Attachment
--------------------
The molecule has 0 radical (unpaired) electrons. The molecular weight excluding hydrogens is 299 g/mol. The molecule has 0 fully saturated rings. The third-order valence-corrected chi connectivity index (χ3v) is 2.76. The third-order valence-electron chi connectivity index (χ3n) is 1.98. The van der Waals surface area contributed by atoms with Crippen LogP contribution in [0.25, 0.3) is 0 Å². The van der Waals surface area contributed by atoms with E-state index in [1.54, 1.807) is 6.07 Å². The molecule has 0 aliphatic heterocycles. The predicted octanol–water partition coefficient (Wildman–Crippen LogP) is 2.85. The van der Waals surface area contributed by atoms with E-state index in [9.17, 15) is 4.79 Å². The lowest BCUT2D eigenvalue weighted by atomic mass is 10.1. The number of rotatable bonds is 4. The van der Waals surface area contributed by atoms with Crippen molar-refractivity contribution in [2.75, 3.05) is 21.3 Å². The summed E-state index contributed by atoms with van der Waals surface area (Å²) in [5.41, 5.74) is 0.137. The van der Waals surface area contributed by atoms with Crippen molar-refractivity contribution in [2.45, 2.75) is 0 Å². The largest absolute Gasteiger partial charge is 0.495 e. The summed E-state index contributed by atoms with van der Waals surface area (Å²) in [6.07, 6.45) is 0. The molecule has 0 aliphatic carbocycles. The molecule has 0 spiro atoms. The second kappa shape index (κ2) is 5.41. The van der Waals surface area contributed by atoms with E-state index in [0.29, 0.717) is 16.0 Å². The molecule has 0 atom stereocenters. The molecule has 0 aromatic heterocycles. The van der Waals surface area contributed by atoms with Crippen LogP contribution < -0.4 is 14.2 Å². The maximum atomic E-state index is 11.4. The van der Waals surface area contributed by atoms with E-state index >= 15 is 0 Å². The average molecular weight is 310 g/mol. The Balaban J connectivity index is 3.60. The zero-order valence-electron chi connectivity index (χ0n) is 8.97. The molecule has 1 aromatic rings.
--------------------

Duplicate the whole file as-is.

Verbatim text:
The molecule has 0 radical (unpaired) electrons. The molecular weight excluding hydrogens is 299 g/mol. The molecule has 0 fully saturated rings. The third-order valence-corrected chi connectivity index (χ3v) is 2.76. The third-order valence-electron chi connectivity index (χ3n) is 1.98. The van der Waals surface area contributed by atoms with Crippen LogP contribution in [0.25, 0.3) is 0 Å². The van der Waals surface area contributed by atoms with E-state index in [1.54, 1.807) is 6.07 Å². The molecule has 0 aliphatic heterocycles. The predicted octanol–water partition coefficient (Wildman–Crippen LogP) is 2.85. The van der Waals surface area contributed by atoms with E-state index in [9.17, 15) is 4.79 Å². The lowest BCUT2D eigenvalue weighted by atomic mass is 10.1. The number of rotatable bonds is 4. The van der Waals surface area contributed by atoms with Crippen molar-refractivity contribution in [2.75, 3.05) is 21.3 Å². The summed E-state index contributed by atoms with van der Waals surface area (Å²) in [5.41, 5.74) is 0.137. The van der Waals surface area contributed by atoms with Crippen molar-refractivity contribution in [2.45, 2.75) is 0 Å². The largest absolute Gasteiger partial charge is 0.495 e. The summed E-state index contributed by atoms with van der Waals surface area (Å²) in [6.07, 6.45) is 0. The molecule has 0 aliphatic carbocycles. The molecule has 0 spiro atoms. The second kappa shape index (κ2) is 5.41. The van der Waals surface area contributed by atoms with E-state index in [0.29, 0.717) is 16.0 Å². The molecule has 0 atom stereocenters. The molecule has 0 aromatic heterocycles. The van der Waals surface area contributed by atoms with Crippen LogP contribution < -0.4 is 14.2 Å². The maximum atomic E-state index is 11.4. The van der Waals surface area contributed by atoms with E-state index >= 15 is 0 Å². The average molecular weight is 310 g/mol. The Balaban J connectivity index is 3.60. The zero-order valence-electron chi connectivity index (χ0n) is 8.97. The molecule has 1 aromatic rings.